Third, I took advantage of the colloquia that focused on professional development, but paired those sessions with the guidance of my faculty mentor, Rutledge Dennis, professor of Sociology. When I began the program in what seems like eons ago, I had a peer mentor. Unfortunately, we never connected after our initial conversation. So, I benefitted from my relationship with a faculty mentor. Early on, I presumed there wasn’t enough time to squeeze in class discussions on “How to be an employable academician” in graduate seminars. Nor was it the purpose of the courses to administer that type of advice. I encourage anyone who is not A.B.D. to find a faculty member––or administrator––to use as a sounding board, and to explain how the university functions, the publishing world, pitfalls of the job market, etc. It is not only invaluable, but imperative to know how our institution and the industry operate. Do not wait until it is time to graduate from Mason to find someone. We should all celebrate that our program is so much stronger now, and that there is a greater intentionality around producing graduates to lead the field.
What is one of your best memories from your time in the PhD program in Cultural Studies?
It is all a blur now. I don’t have a single memory, but some of my dearest are from the interactions with peers outside of classrooms, and away from Mason. In particular, my cohort used to gather for lunch or dinner when we all lived in the region. We had great conversations, and truly felt like a family.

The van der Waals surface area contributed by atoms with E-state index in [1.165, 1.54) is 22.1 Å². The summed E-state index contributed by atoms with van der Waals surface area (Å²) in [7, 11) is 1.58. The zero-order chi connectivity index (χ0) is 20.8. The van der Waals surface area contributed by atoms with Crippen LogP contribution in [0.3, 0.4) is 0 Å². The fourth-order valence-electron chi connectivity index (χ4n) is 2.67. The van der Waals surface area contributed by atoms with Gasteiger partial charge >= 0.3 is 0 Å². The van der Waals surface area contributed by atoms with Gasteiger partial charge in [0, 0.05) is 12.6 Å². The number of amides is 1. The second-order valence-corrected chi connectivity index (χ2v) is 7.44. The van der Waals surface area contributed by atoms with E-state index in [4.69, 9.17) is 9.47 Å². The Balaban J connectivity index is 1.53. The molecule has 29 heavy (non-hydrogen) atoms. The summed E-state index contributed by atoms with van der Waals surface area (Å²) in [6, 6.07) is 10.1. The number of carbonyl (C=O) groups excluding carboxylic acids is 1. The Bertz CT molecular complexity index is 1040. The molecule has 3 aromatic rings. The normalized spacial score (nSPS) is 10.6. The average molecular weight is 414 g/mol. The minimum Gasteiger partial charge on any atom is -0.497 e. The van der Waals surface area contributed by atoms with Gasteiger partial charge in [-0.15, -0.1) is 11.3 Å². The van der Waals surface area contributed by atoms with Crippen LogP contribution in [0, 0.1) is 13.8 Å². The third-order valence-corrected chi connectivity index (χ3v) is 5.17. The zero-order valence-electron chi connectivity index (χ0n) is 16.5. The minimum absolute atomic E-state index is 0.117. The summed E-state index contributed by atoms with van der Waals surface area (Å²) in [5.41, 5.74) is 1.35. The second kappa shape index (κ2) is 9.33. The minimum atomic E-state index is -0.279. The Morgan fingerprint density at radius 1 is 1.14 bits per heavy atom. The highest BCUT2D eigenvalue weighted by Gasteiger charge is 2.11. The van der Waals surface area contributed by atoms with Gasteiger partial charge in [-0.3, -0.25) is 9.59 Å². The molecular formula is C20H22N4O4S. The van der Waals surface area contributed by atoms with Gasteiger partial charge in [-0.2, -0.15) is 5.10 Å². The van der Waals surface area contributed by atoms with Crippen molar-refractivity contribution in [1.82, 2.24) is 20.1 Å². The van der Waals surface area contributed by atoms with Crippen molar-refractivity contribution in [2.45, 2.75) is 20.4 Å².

Contrastingly, one of my worst memories happened on the final day of my first fall semester. It was December and my classmates and I were to meet for dinner at Red, Hot, and Blue on Ox Road. As I crossed Patriot Circle to walk to my car which was parked behind the Recreation Athletic Center (RAC), I could hear brakes squeal as a car came to a complete stop. My back was turned, but I clearly hear a faint, “Nigger!” I stopped immediately and my back became stiff. With bags in both hands, I slowly turned around to see that the insult came from a blue Jeep Cherokee with what looked like two White college-aged men in the driver and passenger seats. There may have been more passengers in the back, but I couldn’t tell as the rear windows were tinted. “Nigger!” the passenger yelled again. Now, I am gradually making my way towards the Jeep. Twice I angrily yelled, “Why don’t you say it to my face!” but the truck sped off before I could do anything. I eventually made it to dinner, and though disturbed, went about my evening.
Without any rhyme or reason, I often wondered what may have happened if I had reached their truck. I took the spring the semester off, and really contemplated leaving Mason. The institution hadn’t done anything to me, but I needed clarity after spending the previous four and a half years in Texas without any issue. I didn’t share my incident with them, but Cynthia Fuchs and Roger Lancaster were instrumental in dissuading me from going elsewhere. More significantly, their confidence in me and that incident lit a fire in my belly that I would spend the remainder of my time at Mason refuting the prejudiced boy’s dreadful insult and reduction of my being. All this to say that my hooding on Thursday at Convocation and my degree conferral at Commencement on Saturday are the sweetest validations and the best repayments to Cynthia, Roger, and the Cultural Studies PhD program.
May 19, 2016